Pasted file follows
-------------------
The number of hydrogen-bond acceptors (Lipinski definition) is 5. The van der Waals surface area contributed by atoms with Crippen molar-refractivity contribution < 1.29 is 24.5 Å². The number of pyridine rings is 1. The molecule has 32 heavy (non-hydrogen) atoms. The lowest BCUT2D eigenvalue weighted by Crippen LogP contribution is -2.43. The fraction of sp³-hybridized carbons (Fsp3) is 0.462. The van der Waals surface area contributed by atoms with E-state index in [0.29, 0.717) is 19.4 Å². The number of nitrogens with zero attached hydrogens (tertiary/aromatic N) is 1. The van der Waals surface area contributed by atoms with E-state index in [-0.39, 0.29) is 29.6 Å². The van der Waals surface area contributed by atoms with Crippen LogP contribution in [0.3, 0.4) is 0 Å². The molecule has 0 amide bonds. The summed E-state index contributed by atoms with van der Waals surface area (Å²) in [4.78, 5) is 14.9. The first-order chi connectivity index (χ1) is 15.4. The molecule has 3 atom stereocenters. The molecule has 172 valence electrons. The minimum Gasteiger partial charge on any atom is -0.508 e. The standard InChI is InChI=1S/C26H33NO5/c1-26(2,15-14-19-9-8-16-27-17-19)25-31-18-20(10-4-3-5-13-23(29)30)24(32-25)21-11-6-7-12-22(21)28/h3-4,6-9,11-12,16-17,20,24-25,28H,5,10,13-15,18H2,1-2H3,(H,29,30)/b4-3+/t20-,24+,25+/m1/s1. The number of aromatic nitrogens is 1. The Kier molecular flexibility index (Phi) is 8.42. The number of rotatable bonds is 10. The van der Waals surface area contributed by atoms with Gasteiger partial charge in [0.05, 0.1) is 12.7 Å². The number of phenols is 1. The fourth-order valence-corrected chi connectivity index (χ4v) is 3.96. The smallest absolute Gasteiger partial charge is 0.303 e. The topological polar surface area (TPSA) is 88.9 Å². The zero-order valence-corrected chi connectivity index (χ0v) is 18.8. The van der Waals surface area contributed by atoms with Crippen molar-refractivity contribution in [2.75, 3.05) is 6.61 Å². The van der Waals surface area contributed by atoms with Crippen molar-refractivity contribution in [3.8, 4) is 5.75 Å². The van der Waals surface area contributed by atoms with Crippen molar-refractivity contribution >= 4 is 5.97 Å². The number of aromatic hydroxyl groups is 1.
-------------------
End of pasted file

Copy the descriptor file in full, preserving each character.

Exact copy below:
The number of hydrogen-bond acceptors (Lipinski definition) is 5. The van der Waals surface area contributed by atoms with Crippen molar-refractivity contribution < 1.29 is 24.5 Å². The number of pyridine rings is 1. The molecule has 32 heavy (non-hydrogen) atoms. The lowest BCUT2D eigenvalue weighted by Crippen LogP contribution is -2.43. The fraction of sp³-hybridized carbons (Fsp3) is 0.462. The van der Waals surface area contributed by atoms with E-state index in [0.29, 0.717) is 19.4 Å². The number of nitrogens with zero attached hydrogens (tertiary/aromatic N) is 1. The van der Waals surface area contributed by atoms with E-state index in [-0.39, 0.29) is 29.6 Å². The van der Waals surface area contributed by atoms with Crippen LogP contribution in [0.3, 0.4) is 0 Å². The molecule has 0 amide bonds. The summed E-state index contributed by atoms with van der Waals surface area (Å²) in [4.78, 5) is 14.9. The first-order chi connectivity index (χ1) is 15.4. The molecule has 3 atom stereocenters. The molecule has 172 valence electrons. The minimum Gasteiger partial charge on any atom is -0.508 e. The standard InChI is InChI=1S/C26H33NO5/c1-26(2,15-14-19-9-8-16-27-17-19)25-31-18-20(10-4-3-5-13-23(29)30)24(32-25)21-11-6-7-12-22(21)28/h3-4,6-9,11-12,16-17,20,24-25,28H,5,10,13-15,18H2,1-2H3,(H,29,30)/b4-3+/t20-,24+,25+/m1/s1. The number of aromatic nitrogens is 1. The Kier molecular flexibility index (Phi) is 8.42. The number of rotatable bonds is 10. The van der Waals surface area contributed by atoms with Gasteiger partial charge in [0.05, 0.1) is 12.7 Å². The number of phenols is 1. The fourth-order valence-corrected chi connectivity index (χ4v) is 3.96. The smallest absolute Gasteiger partial charge is 0.303 e. The topological polar surface area (TPSA) is 88.9 Å². The zero-order valence-corrected chi connectivity index (χ0v) is 18.8. The van der Waals surface area contributed by atoms with Crippen molar-refractivity contribution in [2.75, 3.05) is 6.61 Å². The van der Waals surface area contributed by atoms with Crippen molar-refractivity contribution in [3.8, 4) is 5.75 Å². The van der Waals surface area contributed by atoms with Crippen molar-refractivity contribution >= 4 is 5.97 Å². The number of aromatic hydroxyl groups is 1.